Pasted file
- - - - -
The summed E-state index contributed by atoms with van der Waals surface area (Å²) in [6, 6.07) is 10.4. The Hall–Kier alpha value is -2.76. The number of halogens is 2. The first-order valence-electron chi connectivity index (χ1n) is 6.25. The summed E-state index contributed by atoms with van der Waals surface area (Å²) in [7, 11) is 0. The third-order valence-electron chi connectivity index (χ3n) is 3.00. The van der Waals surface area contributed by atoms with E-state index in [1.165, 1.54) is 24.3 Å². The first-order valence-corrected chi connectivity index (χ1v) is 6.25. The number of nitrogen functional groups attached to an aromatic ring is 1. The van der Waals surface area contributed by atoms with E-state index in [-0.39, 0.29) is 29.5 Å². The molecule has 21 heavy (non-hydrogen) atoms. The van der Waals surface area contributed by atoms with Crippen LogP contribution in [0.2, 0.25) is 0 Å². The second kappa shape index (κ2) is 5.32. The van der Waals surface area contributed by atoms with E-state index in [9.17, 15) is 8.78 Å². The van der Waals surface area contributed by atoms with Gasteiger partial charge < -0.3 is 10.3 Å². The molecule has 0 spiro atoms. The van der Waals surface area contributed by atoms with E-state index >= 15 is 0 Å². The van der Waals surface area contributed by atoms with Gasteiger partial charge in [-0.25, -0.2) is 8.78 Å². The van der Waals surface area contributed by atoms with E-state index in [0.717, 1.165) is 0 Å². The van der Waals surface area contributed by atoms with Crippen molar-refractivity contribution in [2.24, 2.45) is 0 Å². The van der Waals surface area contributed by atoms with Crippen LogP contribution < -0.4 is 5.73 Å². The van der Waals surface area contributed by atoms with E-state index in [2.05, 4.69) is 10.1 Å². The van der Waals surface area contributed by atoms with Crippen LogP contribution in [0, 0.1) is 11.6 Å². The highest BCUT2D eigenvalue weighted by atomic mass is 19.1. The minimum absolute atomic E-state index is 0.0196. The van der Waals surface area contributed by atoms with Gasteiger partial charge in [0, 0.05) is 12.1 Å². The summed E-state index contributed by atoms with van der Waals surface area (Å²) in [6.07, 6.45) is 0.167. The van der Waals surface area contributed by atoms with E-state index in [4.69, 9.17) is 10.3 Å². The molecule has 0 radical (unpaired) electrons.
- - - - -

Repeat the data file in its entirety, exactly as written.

The summed E-state index contributed by atoms with van der Waals surface area (Å²) in [6, 6.07) is 10.4. The Hall–Kier alpha value is -2.76. The number of halogens is 2. The first-order valence-electron chi connectivity index (χ1n) is 6.25. The summed E-state index contributed by atoms with van der Waals surface area (Å²) in [7, 11) is 0. The third-order valence-electron chi connectivity index (χ3n) is 3.00. The van der Waals surface area contributed by atoms with E-state index in [1.165, 1.54) is 24.3 Å². The first-order valence-corrected chi connectivity index (χ1v) is 6.25. The number of nitrogen functional groups attached to an aromatic ring is 1. The van der Waals surface area contributed by atoms with E-state index in [-0.39, 0.29) is 29.5 Å². The molecule has 21 heavy (non-hydrogen) atoms. The van der Waals surface area contributed by atoms with Crippen LogP contribution in [0.2, 0.25) is 0 Å². The second kappa shape index (κ2) is 5.32. The van der Waals surface area contributed by atoms with E-state index in [9.17, 15) is 8.78 Å². The van der Waals surface area contributed by atoms with Gasteiger partial charge < -0.3 is 10.3 Å². The molecule has 0 spiro atoms. The van der Waals surface area contributed by atoms with E-state index >= 15 is 0 Å². The van der Waals surface area contributed by atoms with Gasteiger partial charge in [-0.25, -0.2) is 8.78 Å². The van der Waals surface area contributed by atoms with E-state index in [0.717, 1.165) is 0 Å². The van der Waals surface area contributed by atoms with Crippen molar-refractivity contribution in [2.24, 2.45) is 0 Å². The van der Waals surface area contributed by atoms with Crippen LogP contribution < -0.4 is 5.73 Å². The van der Waals surface area contributed by atoms with E-state index in [2.05, 4.69) is 10.1 Å². The van der Waals surface area contributed by atoms with Crippen LogP contribution in [0, 0.1) is 11.6 Å². The highest BCUT2D eigenvalue weighted by atomic mass is 19.1. The minimum absolute atomic E-state index is 0.0196. The van der Waals surface area contributed by atoms with Gasteiger partial charge in [0, 0.05) is 12.1 Å². The summed E-state index contributed by atoms with van der Waals surface area (Å²) in [6.07, 6.45) is 0.167. The van der Waals surface area contributed by atoms with E-state index in [4.69, 9.17) is 10.3 Å². The molecule has 0 radical (unpaired) electrons.